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The right to inclusive education in Nigeria: Meeting the needs and challenges of children with disabilities

 Bukola Ruth Akinbola
 LLB (Ibadan), LLM (Ife), BL (NLS)
 Lecturer Faculty of Law, University of Ibadan, Nigeria
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 Edition: AHRLJ Volume 10 No 2 2010
  Pages: 457 - 477
 Citation: (2010) 2 AHRLJ 457-477
 Download article in PDF


Summary

The article examines the right to inclusive education in Nigeria. It asserts that the essence of the right to education is that it should be provided to all and without discrimination. It posits that, under Nigerian law, children with disabilities suffer many prejudices, including seclusion and discrimination in terms of education. It argues that such practices amount to a violation of the Nigerian commitments and obligations under international law to provide education for all and without discrimination. The article calls on the Nigerian government to put in place adequate laws and policies advancing the right of children with disabilities within its territory.

1.  Introduction

Diversity, integration and inclusion are the means and methods of developing a public education system that is fair. [1]

Children are a particularly vulnerable group. [2]  On account of their tender age, they are generally not in a position to effectively articulate and enforce their rights. [3]  Human rights challenges confronting chidren are many and varied. They include torture, ill-treatment and appalling conditions of detention on every continent. [4]  Challenges confronting children are as severe as death sentences and the killing of thousands in armed conflicts. [5]  Millions of children are forced by poverty to live on the street, while millions more work hazardous jobs or are the victims of child trafficking and prostitution. [6]  Discriminatory attitudes and practices cause girl children to suffer gender-specific abuse, such as female genital mutilation and other forms of abuse, including rape. [7]  General Comments and a UN Fact Sheet have described labour-related challenges confronting children as 'contemporary forms of slavery'. [8]  According to the United Nations Children's Fund (UNICEF)'s estimates there are about 246 million children engaged in exploitative child labour; 140 million children who have never been to school; and 300 000 child soldiers, some as young as eight years of age. [9]  The picture is a grave one that challenges the humanity of governments, organisations and individuals.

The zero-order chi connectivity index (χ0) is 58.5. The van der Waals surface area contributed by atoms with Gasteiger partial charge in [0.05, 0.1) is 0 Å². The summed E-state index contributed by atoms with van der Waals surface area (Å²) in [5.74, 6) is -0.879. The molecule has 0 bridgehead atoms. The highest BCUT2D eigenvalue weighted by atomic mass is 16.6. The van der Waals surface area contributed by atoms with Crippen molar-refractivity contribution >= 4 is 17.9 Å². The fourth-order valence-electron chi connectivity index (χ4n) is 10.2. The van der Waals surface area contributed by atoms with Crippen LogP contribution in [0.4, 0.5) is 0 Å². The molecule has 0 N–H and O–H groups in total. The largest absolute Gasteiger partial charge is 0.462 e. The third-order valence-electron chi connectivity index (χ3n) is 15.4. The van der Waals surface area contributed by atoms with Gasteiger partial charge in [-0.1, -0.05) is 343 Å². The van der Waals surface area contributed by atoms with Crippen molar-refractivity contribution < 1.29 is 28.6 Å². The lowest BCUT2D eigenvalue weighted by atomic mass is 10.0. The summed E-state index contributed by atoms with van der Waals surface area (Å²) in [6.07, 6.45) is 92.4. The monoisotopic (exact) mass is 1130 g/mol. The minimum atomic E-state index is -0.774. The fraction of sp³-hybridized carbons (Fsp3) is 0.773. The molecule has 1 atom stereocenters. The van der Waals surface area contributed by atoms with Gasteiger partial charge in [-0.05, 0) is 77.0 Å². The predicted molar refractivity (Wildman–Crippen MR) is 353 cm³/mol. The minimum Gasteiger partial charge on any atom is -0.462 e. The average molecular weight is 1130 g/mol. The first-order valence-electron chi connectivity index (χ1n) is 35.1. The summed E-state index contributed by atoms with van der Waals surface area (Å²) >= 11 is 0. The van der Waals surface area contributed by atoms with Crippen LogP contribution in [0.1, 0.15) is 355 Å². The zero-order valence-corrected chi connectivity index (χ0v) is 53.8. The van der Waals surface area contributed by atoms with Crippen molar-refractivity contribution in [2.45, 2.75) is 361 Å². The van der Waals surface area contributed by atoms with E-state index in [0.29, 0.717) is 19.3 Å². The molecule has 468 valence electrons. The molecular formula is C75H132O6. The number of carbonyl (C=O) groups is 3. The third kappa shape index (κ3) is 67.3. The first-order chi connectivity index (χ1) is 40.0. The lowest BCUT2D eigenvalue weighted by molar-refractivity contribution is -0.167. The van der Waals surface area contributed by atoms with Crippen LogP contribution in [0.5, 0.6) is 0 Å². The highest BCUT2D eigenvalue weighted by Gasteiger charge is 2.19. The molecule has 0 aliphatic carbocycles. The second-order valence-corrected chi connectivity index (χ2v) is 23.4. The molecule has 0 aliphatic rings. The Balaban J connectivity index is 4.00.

Children with disabilities are even more vulnerable, suffering many more prejudices on account of their disabilities. According to the United Nations (UN), 10 per cent of the world's population – or 650 million people – live with one disability or another. [10]  Rieser states that at least 10 per cent of the world's people have a significant, long-term, physical or mental impairment which prevents them from taking part in the usual educational, social and economic activities of their communities. [11]  This is due to barriers in societal attitudes regarding disabilities, the built environment, and the way society is organised preventing the disabled from participating on an equal level with others. [12]  It is an established fact that people with disabilities and children, in particular, are especially vulnerable to exploitation, abuse, exclusion and marginalisation all over the world. [13]  They are at more risk of having their rights violated and denied. [14]

In the education sector, for instance, discrimination against the disabled varies from an outright denial of educational opportunities to more subtle forms of discrimination, such as isolation and segregation imposed in the forms of physical and social barriers. [15]  For instance, according to the United Nations Educational, Scientific and Cultural Organisation (UNESCO), 90 per cent of children with disabilities in developing countries do not attend school. [16]  In this context, Bekink and Bekink submit that the effects of disability-based discrimination have been particularly severe in the field of education due to, in part, the 'relative invisibility of persons with disabilities'. [17]  Because of this, millions of children and adults in all parts of the world are faced with a life that is segregated and debased. [18]  It should be noted that the systematic way in which society discriminates against persons with disabilities amounts to oppression. [19]  It is oppressive to discriminate against, and exclude, people with disabilities from the mainstream of society merely on the basis of disability. For instance, a denial of access to education by placing physical barriers – such as staircases – to classrooms, or a failure to make educational materials available to all in forms that are accessible to them, is discriminatory and oppressive. It is therefore submitted that people with disabilities should be accorded the same rights and opportunities as other persons. [20]